Then we’ll see what the science shows and we’ll see whether we can get players more sleep, less anxiety, less anger, less depression. Can we get them better functionally integrated in this world? That’s what we’re embarking on. Again, I’m certainly not a doctor in any of this stuff, but we’ll see what the study shows.
C&T Today: What has the response been like from players, both past and present?
GH: That was such a good question, right? Because when I first thought about the very first meetings, there was a stigma.
There is one, but it’s stigma through maybe not enough knowledge to understand that what we’re embarking on does not have that THC component. It is more the medical cannabis, cannabidiol. It’s the medical side of it.
But we have a whole gamut of guys. It’s not the same cookie cutter style of play. So you wondered whether the response was going to be somewhat cynical, whether [cannabis] was going to be embraced. And I can tell you it has been nothing but embraced by our membership. I have not had one call from our 3,800 members to tell me I’m off the trolley and I should rethink what we’re doing. Not a single call.
I think we all think the same thing: that if you can give help and hope to players and their families, then why would you not do it if you have a better result and recourse to do it. So, we’ll do the science and we will come up with a solution as to what is better or not better. But science will back this.
C&T Today: What’s your personal take on cannabis? When this collaboration started, did you have to be convinced or were you excited about it?
GH: God gave me two ears and one mouth for a reason, to f***ing listen more. And so I listened. And that listening led me down the path … I’m not always going to be right, just ask my wife. I think I’m always right, but I’m not going to always be right. But every day, my focus and purpose is to do what’s right, and this to me felt that this is what is right to do.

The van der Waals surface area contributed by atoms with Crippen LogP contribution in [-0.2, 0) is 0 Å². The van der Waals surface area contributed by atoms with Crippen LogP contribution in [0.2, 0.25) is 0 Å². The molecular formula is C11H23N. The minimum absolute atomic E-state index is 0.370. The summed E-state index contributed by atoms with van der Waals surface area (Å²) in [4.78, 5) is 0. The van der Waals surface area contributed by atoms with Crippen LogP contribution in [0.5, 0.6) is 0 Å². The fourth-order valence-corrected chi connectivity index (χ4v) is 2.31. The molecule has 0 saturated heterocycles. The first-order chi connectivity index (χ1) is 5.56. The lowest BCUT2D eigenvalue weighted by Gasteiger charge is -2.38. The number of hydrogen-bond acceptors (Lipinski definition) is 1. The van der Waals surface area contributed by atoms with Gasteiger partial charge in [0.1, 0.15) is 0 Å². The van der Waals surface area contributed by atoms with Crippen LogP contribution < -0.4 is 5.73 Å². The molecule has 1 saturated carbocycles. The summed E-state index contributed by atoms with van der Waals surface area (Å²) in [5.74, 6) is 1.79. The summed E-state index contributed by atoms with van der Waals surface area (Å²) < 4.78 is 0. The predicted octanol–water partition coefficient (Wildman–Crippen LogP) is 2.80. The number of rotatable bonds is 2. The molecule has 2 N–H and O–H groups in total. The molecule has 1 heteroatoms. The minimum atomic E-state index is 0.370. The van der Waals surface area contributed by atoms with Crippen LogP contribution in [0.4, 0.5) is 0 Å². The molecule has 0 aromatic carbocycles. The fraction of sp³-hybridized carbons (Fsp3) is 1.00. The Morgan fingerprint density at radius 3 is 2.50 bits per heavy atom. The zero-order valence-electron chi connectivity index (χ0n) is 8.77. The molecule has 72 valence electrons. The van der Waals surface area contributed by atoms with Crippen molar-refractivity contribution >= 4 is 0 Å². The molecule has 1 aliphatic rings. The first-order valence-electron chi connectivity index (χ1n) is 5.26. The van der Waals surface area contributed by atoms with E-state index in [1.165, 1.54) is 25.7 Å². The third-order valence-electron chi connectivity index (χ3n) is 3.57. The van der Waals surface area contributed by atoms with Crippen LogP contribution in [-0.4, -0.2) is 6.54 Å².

C&T Today: When you were playing, what was your own experience dealing with concussions and injuries?
GH: Well you remember, I mean there was a good part of my career when I first started in say ’84, ’85, where there were still players playing without helmets.
Pretty much every player would warm up without a helmet. Visors didn’t come in until a little bit later. Then they became mandatory. I think baseline testing came into the NHL in the late 90s. That was the first to ever do that. No other sports entity had done baseline testing. As a player, we were cynical of it. “Testing for what?” We didn’t understand really the effects of concussions; we certainly didn’t know what CTE was. Not a chance. It was all new. The greatest player of all time, Wayne Gretzky, I think he wore a baseball hat when he played.
C&T Today: Why do you think so many sports leagues are still anti cannabis?
GH: Well, I don’t think it’s fair to say that they’re anti, because that would mean they’re pushing back on this stuff saying, “Not for us.” I think the best way to look at it is this way. So probably our greatest player for a players player would have been Ted Lindsay.
He played for Detroit. Tough as nails. “Terrible Ted” they called him. And he told me years ago – and he’s the guy who started the player association – he said, “Glen, I like going in the corners.” “Oh, okay Ted. I’m a goalie so I don’t know anything about the corner. Why?” He said, “I like going in the corners ’cause I can tell right away whether I’m going in with a man or I’m going in with a chicken s***.”
And so he told me, “In your life on and off the ice, do not be afraid to go in the corners.” And so for me, I think we’re going in the corners. Now, whether these other groups want to go in the corners.
So I think, from when we launched this to where it is now, there’s a lot more traction. But I do know that when we first embarked on this we were going in the corners. And we may have been going in on our own, but we were going in not as chicken s***s. We knew that we were the first ones that have gone in and I’m proud we were.
C&T Today: What do you think it’ll take for these major sports leagues to really adopt cannabis as a form of medication to help treat injuries and head injuries?
GH: Well, why don’t you wait until our science is done on this and we’ll see whether the science shows that we’ve got a better way than exists today than the medicine that’s been rammed down players throats.